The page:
Founders in India have started building high-quality products. These products have the ability to go global. But in order to go global, you need to be able to understand the difference between building for India and building for the US. Unfortunately, they’re not the same.
This is primarily because the industrial and cultural nuances are entirely different in the two countries, and they need entirely different approaches. We have been writing posts describing how founders should shape their thinking. Our friend Mohit wrote about hiring salespeople. And Shubham spoke to Sri from Rocketlane about how to acquire your first few customers. But we thought, how about a slightly more zoomed-out view of this problem?
So, we called Sudheer Koneru of Zenoti to ask him about his approach. His story is particularly interesting because Zenoti started with India and Southeast Asia, and successfully pivoted to the US market.
“In the beginning, we weren’t as conscious that we would need to figure out our product-market fit again. We talked to some large players, explored our software with them, and realised that they would not use our product unless we signed up to make a lot of big changes,” says Sudheer. His company makes cloud software for large salons and spas, including Gene Juarez, Toni & Guy, and Sono Bello. They moved to the US in 2016.
Indian SaaS has the potential to get to $1 trillion in value and create nearly half a million jobs by 2030. A significant portion of that growth is set to come from the US.
And the best way for Indian founders to achieve their potential is to listen carefully to those who have come before them. We asked Sudheer for a list of things founders should avoid when moving to the US.
Should you or should you not go to the US? The answer to that question is another question: Is there a problem for you to solve in the US?
You are thinking about entering one of the biggest marketplaces in the world, and, as it follows, one of the most crowded. Without a well-defined problem to solve, you won’t get far and it would be better not to move at all.
Founders sometimes overlook the degree of competition in new markets. A lot of local players are working on software products to address problems in various industries. You need to start by checking who they are catering to, whether there are gaps left unserviced, and whether it would be viable to build a product that fills these gaps. If you manage this, you can carve a niche for yourself in the ecosystem.
Sudheer claims he got lucky. Zenoti succeeded in identifying a problem, and it was in a segment where they were already good—spas and salons.
“We found that while the local players catered to the small-ticket businesses, the larger enterprises were not well served with good software,” says Sudheer. That is where Zenoti made a dent.
“Trying to go after the mass market of spas and salons would have perhaps jeopardised us. Because there are just so many players in the US and the needs of those mass markets are so simple, it would be very hard for us to get some meaningful traction and stand out in the ecosystem,” he adds in retrospect.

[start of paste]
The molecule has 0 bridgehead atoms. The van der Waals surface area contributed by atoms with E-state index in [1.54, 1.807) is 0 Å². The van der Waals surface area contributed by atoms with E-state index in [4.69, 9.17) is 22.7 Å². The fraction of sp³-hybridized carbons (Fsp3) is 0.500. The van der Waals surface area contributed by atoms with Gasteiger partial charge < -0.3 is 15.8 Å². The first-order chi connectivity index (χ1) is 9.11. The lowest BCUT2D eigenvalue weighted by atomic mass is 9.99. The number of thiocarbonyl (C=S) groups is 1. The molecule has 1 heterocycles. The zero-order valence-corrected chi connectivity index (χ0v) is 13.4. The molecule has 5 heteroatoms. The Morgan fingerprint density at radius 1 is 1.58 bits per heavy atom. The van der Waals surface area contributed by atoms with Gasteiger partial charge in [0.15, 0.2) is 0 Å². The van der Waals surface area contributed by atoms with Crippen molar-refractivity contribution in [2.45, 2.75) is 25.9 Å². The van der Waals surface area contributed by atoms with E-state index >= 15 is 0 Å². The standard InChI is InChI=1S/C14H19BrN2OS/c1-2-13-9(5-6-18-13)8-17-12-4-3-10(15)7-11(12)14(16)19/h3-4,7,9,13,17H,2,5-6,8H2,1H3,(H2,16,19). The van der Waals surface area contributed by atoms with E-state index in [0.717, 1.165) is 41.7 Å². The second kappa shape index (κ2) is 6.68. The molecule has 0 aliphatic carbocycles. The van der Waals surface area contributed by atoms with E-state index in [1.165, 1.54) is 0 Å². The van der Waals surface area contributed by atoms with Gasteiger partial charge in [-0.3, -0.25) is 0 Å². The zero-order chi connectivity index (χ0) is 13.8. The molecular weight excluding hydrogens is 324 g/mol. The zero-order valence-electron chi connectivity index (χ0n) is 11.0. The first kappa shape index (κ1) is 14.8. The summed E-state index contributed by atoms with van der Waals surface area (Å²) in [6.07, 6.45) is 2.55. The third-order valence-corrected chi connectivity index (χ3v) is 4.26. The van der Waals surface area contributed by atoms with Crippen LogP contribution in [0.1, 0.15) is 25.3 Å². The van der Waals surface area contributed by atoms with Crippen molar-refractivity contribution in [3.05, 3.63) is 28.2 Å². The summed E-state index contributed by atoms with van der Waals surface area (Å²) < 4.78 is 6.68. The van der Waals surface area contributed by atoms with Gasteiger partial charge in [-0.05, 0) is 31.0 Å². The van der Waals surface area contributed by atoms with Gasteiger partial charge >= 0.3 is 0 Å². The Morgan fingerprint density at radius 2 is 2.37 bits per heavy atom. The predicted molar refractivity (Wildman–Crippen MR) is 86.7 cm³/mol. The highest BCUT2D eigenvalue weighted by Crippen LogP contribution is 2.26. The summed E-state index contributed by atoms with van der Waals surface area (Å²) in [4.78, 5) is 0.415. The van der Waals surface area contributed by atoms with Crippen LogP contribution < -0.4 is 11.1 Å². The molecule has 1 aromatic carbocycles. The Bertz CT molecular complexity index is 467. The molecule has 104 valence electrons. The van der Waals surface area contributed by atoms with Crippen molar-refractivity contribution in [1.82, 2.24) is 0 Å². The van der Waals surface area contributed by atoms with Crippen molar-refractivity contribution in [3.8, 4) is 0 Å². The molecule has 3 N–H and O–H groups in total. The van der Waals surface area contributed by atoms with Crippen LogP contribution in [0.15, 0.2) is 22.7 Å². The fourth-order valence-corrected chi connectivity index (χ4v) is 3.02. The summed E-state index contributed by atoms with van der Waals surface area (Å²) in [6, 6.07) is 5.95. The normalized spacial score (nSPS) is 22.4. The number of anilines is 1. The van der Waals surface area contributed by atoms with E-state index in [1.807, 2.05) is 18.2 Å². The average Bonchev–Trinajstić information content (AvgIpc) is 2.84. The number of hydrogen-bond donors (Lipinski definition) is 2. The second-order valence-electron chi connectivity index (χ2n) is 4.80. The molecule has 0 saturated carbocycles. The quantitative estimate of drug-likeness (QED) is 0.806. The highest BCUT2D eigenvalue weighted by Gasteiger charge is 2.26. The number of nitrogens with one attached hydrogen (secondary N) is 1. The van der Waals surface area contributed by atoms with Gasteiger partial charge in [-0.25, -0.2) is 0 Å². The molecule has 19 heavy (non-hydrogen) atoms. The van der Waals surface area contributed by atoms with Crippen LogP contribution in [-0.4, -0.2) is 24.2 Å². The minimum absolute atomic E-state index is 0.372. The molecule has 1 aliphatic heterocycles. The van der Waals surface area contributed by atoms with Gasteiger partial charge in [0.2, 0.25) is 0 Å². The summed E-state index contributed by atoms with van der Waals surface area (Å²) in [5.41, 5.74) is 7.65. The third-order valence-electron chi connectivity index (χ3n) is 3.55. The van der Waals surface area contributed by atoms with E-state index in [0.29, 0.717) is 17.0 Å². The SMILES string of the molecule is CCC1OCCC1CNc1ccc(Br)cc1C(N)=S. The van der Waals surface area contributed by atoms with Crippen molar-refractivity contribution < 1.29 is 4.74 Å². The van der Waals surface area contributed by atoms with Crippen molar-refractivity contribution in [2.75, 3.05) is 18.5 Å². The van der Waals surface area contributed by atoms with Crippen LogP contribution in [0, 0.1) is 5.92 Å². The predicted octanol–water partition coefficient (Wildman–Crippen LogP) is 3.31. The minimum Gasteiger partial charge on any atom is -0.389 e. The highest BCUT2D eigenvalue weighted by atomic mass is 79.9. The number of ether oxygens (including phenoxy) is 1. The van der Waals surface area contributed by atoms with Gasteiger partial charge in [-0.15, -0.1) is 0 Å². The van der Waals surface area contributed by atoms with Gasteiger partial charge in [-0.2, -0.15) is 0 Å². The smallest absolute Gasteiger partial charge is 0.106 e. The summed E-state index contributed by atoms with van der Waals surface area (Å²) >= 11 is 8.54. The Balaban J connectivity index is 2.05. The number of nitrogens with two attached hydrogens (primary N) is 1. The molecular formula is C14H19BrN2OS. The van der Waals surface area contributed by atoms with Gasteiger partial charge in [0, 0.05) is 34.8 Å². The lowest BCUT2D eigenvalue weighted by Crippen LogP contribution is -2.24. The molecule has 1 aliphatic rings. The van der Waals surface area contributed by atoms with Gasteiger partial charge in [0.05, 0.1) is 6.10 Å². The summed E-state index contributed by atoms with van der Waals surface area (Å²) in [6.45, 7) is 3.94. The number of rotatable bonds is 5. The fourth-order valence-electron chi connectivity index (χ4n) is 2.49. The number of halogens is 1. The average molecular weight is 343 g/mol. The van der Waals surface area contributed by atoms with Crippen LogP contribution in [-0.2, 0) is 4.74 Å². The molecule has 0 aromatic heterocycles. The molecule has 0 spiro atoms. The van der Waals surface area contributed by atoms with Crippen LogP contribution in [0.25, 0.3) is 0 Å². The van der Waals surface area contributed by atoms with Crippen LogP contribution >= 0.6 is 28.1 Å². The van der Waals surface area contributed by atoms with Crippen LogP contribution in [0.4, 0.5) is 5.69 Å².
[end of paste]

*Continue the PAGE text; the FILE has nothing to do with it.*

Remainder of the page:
Even within industries that are being heavily serviced, it is likely that specific sizes or types of businesses have been relatively neglected. So look for the opportunity.
Once you have found a problem, it is best to start moving with a sense of urgency. A market entry plan could take anywhere from six to 18 months to put into action. So the sooner you make a start, the sooner you can learn the nuances of the new market.
Sudheer regrets that Zenoti was slow to get there. “We were two years behind since we thought India and Southeast Asia were big enough markets, and why should one bother with the US, which is in a very different time zone?”
While Zenoti kept investing in the product before they moved, Sudheer now finds that it was unnecessary.
“In hindsight, you don’t need to invest in the product. You anyway cannot take the same product and go and sell it.” The problems are very different, so the solutions will be different too. He gives the example of the apartment management industry in the US. “The social aspects of how you manage real estate, how people pay bills, what payment processing you use, etc. is very different in the US versus India.” That being the case, time is better spent on knowing what the peculiarities of your target market are, rather than on finessing the product from afar. “The person who wants to enter has to address all those issues and understand the social dynamics and the flow of business dynamics and various integrations which are required in the US.”
Next, do not forget that the move will also involve shifting yourself and perhaps your family. A quicker start can help you figure out living situations properly. “It would not be enough just to go to the US for a little bit and then come back. After a point, you have to be ready to make that commitment,” says Sudheer. He felt confident about moving after a year of exploring the market in the US, and after two deals had solidified.
While going into a new market, it can be tempting to repeat everything that worked in your original market. That would be an obvious mistake.
Entering the US requires not just slight tweaking of your PMF, but a full-blown rehaul. You basically start from scratch.